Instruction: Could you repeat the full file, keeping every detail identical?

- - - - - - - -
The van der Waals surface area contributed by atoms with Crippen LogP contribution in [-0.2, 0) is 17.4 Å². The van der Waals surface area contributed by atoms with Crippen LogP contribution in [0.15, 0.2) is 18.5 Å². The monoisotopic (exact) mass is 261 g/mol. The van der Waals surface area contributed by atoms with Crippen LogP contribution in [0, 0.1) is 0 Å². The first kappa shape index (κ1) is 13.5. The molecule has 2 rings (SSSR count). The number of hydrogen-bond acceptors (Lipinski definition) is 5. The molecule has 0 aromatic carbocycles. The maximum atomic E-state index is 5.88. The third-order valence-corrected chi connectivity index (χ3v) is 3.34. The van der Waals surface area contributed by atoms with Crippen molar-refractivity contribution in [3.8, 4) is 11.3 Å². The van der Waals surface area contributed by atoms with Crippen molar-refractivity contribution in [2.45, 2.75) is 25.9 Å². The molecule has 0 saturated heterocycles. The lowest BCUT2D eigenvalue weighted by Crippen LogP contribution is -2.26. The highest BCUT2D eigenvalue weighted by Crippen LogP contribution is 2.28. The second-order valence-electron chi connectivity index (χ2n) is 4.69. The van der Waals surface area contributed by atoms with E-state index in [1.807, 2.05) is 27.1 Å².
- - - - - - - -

The van der Waals surface area contributed by atoms with Crippen LogP contribution in [-0.2, 0) is 17.4 Å². The van der Waals surface area contributed by atoms with Crippen LogP contribution in [0.15, 0.2) is 18.5 Å². The monoisotopic (exact) mass is 261 g/mol. The van der Waals surface area contributed by atoms with Crippen LogP contribution in [0, 0.1) is 0 Å². The first kappa shape index (κ1) is 13.5. The molecule has 2 rings (SSSR count). The number of hydrogen-bond acceptors (Lipinski definition) is 5. The molecule has 0 aromatic carbocycles. The maximum atomic E-state index is 5.88. The third-order valence-corrected chi connectivity index (χ3v) is 3.34. The van der Waals surface area contributed by atoms with Crippen molar-refractivity contribution in [3.8, 4) is 11.3 Å². The van der Waals surface area contributed by atoms with Crippen molar-refractivity contribution in [2.45, 2.75) is 25.9 Å². The molecule has 0 saturated heterocycles. The lowest BCUT2D eigenvalue weighted by Crippen LogP contribution is -2.26. The highest BCUT2D eigenvalue weighted by Crippen LogP contribution is 2.28. The second-order valence-electron chi connectivity index (χ2n) is 4.69. The van der Waals surface area contributed by atoms with E-state index in [1.807, 2.05) is 27.1 Å².